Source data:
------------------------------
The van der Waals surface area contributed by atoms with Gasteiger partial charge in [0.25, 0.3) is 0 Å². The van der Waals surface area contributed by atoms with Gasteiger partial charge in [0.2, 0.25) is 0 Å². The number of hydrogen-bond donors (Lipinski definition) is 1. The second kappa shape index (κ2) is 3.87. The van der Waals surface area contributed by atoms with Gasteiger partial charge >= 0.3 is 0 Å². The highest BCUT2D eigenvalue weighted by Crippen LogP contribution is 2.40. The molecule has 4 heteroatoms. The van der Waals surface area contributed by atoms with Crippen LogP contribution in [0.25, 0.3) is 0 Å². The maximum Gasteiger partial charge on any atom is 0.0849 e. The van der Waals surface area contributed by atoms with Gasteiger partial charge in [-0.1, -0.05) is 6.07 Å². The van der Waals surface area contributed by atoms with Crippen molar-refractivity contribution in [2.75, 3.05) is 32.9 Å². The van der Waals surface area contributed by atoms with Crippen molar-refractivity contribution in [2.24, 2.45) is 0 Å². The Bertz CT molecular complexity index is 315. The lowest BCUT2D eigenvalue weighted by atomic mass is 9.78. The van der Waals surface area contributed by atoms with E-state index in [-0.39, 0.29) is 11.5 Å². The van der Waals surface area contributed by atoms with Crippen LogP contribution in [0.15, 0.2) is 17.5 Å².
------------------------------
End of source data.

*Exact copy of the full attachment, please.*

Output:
The van der Waals surface area contributed by atoms with Gasteiger partial charge in [0.25, 0.3) is 0 Å². The van der Waals surface area contributed by atoms with Gasteiger partial charge in [0.2, 0.25) is 0 Å². The number of hydrogen-bond donors (Lipinski definition) is 1. The second kappa shape index (κ2) is 3.87. The van der Waals surface area contributed by atoms with Gasteiger partial charge >= 0.3 is 0 Å². The highest BCUT2D eigenvalue weighted by Crippen LogP contribution is 2.40. The molecule has 4 heteroatoms. The van der Waals surface area contributed by atoms with Crippen LogP contribution in [0.25, 0.3) is 0 Å². The maximum Gasteiger partial charge on any atom is 0.0849 e. The van der Waals surface area contributed by atoms with Gasteiger partial charge in [-0.1, -0.05) is 6.07 Å². The van der Waals surface area contributed by atoms with Crippen molar-refractivity contribution in [2.75, 3.05) is 32.9 Å². The van der Waals surface area contributed by atoms with Crippen molar-refractivity contribution in [2.24, 2.45) is 0 Å². The Bertz CT molecular complexity index is 315. The lowest BCUT2D eigenvalue weighted by atomic mass is 9.78. The van der Waals surface area contributed by atoms with E-state index in [-0.39, 0.29) is 11.5 Å². The van der Waals surface area contributed by atoms with Crippen LogP contribution in [0.15, 0.2) is 17.5 Å².